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Expect nothing radical in the upcoming Collective Bargaining Agreement

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As we’ve mentioned often, Major League Baseball and the MLBPA have been negotiating a new Collective Bargaining Agreement to replace the one which is set to expire on December 1. There has been no suggestion of serious acrimony or the threat of a work stoppage. There have been some random reports of some changes, but it now sounds as if the new boss is going to look a lot like the old boss.

Tyler Kepner of the New York Times reported over the weekend that, apart from the possibility of an international draft, which we’ve talked about at length here, there is unlikely to be anything radical in the new CBA.

Despite some rumblings about possibly shortening the season, the 162-game schedule is likely to hold steady. The 25-man roster is, per Ken Rosenthal’s report the other day, is going to soon become the 26-man roster and September roster expansion will be limited. Competitive balance/cost control measures such as the Luxury Tax will stay in place, though the payroll amount which triggers punitive tax measures will likely increase over its current $189 million.

The international draft is currently the greatest point of contention between the union and the league, but it seems unlikely that it will stand in the way of a deal. The qualifying offer/compensatory draft pick system is reportedly something which the union would like to alter because it depresses the value of certain free agents, but it seems as though there is more likely to be mere tweaks to that system than any sort of fundamental alteration.

It’s understandable why MLB and the MLBPA wish to keep things as close to the same as possible. Labor peace has made for extraordinary increases in revenue and salaries. One might observe, as we have observed on several occasions, that the amount the owners have benefitted over the past decade or so has outstripped the degree to which the players have benefitted and that, as the reason for MLB’s increased revenues, perhaps the players could and should be doing better than they are. One might also observe, however, that the players don’t seem to be too terribly bothered by that. At least bothered enough to put serious pressure on MLB to change the current state of affairs all that much.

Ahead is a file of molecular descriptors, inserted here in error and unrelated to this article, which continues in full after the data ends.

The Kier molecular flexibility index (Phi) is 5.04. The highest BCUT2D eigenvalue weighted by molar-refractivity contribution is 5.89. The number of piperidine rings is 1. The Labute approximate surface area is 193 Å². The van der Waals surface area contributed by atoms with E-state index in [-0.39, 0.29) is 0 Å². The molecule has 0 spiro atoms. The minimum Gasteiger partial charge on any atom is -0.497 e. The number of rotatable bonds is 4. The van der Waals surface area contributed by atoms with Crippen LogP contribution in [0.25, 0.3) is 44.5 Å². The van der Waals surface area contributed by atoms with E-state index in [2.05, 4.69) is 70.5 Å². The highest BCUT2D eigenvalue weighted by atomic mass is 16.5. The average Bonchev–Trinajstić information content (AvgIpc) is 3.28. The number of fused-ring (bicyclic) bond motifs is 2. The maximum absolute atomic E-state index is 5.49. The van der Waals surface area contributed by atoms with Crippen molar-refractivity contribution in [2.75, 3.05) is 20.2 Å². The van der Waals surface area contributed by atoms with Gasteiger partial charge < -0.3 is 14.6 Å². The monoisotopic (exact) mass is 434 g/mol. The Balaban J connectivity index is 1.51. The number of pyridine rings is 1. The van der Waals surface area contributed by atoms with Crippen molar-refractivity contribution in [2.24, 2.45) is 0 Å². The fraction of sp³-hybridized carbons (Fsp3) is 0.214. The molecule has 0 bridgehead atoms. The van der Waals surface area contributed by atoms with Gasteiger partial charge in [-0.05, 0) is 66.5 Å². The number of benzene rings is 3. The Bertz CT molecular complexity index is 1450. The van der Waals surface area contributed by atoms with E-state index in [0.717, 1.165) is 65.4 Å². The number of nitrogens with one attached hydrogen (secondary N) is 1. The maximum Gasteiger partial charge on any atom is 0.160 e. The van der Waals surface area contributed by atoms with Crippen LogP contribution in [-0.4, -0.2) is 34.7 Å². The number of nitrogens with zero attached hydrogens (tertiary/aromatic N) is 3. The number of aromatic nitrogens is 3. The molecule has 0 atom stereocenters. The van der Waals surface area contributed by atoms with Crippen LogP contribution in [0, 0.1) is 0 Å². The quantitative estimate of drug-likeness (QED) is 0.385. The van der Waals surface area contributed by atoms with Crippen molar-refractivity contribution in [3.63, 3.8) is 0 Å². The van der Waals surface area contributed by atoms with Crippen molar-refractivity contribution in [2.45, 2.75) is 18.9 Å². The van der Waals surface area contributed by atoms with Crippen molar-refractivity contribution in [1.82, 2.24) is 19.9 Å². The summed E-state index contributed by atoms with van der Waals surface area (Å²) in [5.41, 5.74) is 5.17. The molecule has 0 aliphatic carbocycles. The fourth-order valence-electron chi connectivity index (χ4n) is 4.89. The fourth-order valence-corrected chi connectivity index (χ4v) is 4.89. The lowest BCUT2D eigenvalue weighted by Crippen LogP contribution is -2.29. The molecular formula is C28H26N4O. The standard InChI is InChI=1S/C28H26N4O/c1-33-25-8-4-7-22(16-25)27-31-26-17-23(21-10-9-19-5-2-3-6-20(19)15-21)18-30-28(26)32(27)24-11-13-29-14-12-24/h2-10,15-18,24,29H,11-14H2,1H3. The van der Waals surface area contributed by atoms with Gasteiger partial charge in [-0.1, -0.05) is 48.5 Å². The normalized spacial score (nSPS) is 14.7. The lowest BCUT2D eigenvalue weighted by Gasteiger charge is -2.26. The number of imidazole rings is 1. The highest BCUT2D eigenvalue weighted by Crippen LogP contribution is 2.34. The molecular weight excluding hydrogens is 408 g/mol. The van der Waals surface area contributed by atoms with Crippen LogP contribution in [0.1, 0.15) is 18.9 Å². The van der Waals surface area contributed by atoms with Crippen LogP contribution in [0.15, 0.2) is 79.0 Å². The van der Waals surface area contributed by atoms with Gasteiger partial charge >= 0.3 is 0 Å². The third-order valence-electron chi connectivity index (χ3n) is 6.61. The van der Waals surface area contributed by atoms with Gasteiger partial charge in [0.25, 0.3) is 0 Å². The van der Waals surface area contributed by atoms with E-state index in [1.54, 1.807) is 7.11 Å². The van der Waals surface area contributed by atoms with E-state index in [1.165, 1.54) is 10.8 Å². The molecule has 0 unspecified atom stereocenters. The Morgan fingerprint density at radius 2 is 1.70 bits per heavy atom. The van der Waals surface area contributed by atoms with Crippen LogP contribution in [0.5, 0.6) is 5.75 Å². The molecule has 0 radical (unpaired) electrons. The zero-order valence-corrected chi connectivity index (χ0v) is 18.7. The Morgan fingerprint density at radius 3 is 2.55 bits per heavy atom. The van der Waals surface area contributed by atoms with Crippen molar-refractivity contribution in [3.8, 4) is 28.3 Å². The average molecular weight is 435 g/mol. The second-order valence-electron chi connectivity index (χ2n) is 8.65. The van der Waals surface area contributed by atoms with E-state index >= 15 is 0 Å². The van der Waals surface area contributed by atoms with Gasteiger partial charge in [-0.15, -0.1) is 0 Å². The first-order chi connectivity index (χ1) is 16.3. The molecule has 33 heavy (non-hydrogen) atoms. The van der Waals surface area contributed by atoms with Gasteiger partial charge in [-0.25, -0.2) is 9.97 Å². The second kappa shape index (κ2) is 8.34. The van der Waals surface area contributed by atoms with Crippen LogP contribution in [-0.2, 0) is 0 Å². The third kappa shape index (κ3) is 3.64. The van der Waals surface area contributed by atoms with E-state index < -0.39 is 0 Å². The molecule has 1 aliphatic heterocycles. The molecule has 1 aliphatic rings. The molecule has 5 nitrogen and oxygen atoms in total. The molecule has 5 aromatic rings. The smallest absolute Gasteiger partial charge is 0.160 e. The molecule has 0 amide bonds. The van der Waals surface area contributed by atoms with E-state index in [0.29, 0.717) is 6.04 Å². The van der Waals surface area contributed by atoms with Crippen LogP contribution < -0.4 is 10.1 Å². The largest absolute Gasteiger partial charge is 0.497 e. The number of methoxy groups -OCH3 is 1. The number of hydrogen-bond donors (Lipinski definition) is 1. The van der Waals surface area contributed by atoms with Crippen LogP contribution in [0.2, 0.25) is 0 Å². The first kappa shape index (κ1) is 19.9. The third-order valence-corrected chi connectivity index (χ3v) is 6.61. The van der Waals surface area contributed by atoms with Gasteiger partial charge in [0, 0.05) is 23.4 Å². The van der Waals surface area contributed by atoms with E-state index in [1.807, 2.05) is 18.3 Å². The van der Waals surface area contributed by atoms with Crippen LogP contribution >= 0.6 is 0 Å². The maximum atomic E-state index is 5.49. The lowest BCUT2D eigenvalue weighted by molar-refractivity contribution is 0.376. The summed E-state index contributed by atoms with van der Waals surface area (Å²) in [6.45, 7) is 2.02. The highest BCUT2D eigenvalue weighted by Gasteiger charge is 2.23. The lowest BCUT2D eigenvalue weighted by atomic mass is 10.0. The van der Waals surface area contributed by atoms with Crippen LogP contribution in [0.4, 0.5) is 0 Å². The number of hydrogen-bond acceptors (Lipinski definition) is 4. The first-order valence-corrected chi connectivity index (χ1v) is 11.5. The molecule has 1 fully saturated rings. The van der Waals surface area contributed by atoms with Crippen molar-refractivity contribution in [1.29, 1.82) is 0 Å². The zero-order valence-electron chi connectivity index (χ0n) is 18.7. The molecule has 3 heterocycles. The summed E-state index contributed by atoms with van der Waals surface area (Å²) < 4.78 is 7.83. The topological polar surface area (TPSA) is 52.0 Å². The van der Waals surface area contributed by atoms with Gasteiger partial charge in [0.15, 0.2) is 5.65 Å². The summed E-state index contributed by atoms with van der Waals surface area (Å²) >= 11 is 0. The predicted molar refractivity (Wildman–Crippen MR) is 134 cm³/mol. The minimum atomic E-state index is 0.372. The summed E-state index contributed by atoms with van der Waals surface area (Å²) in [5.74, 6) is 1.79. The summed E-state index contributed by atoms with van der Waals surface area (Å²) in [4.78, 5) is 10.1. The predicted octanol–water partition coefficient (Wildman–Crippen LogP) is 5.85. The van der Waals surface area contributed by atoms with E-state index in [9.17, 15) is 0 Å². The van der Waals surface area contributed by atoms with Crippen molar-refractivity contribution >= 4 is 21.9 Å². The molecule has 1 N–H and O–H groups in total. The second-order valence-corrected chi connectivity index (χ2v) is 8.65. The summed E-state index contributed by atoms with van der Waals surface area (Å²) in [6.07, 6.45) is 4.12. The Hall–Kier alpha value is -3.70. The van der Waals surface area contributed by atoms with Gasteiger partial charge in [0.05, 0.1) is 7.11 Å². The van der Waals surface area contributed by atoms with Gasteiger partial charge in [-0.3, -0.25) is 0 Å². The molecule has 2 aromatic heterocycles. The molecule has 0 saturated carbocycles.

A-Rod to join ESPN’s Sunday Night Baseball booth

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Alex Rodriguez’s post-retirement renaissance continues apace. After starring as a studio host for Fox’s playoff coverage over the past couple of years, A-Rod is about to be named to, arguably, televised baseball’s top job: color commentary in ESPN’s Sunday Night Baseball booth.

Michael McCarthy of The Sporting News is hearing that ESPN is going to give the gig, vacated by Aaron Boone by virtue of his hiring by the Yankees, to Rodriguez. There he’ll join Jessica Mendoza and whoever they get to replace play-by-play man Dan Shulman, who chose to step back from the Sunday night job following last season. This, by the way, marks the second time A-Rod has taken over Aaron Boone’s job given that he replaced Boone at third base for the Yankees in 2004.

The twist: A-Rod is likely to keep his Fox postseason job too. While some broadcasters work for multiple networks, it’s pretty rare for Fox to allow its talents to work for competitors like that. Apparently they believe keeping A-Rod — who five years ago was one of the most despised figures in baseball — is worth it. What a difference a few years makes.

In other news, Alex Rodriguez is likely to be shunned mightily by the current crop of BBWAA voters when he hits the Hall of Fame ballot in a couple of years. At the rate he’s going, though, their successors will put him in Cooperstown via the Ford Frick Award sometime in the 2040s.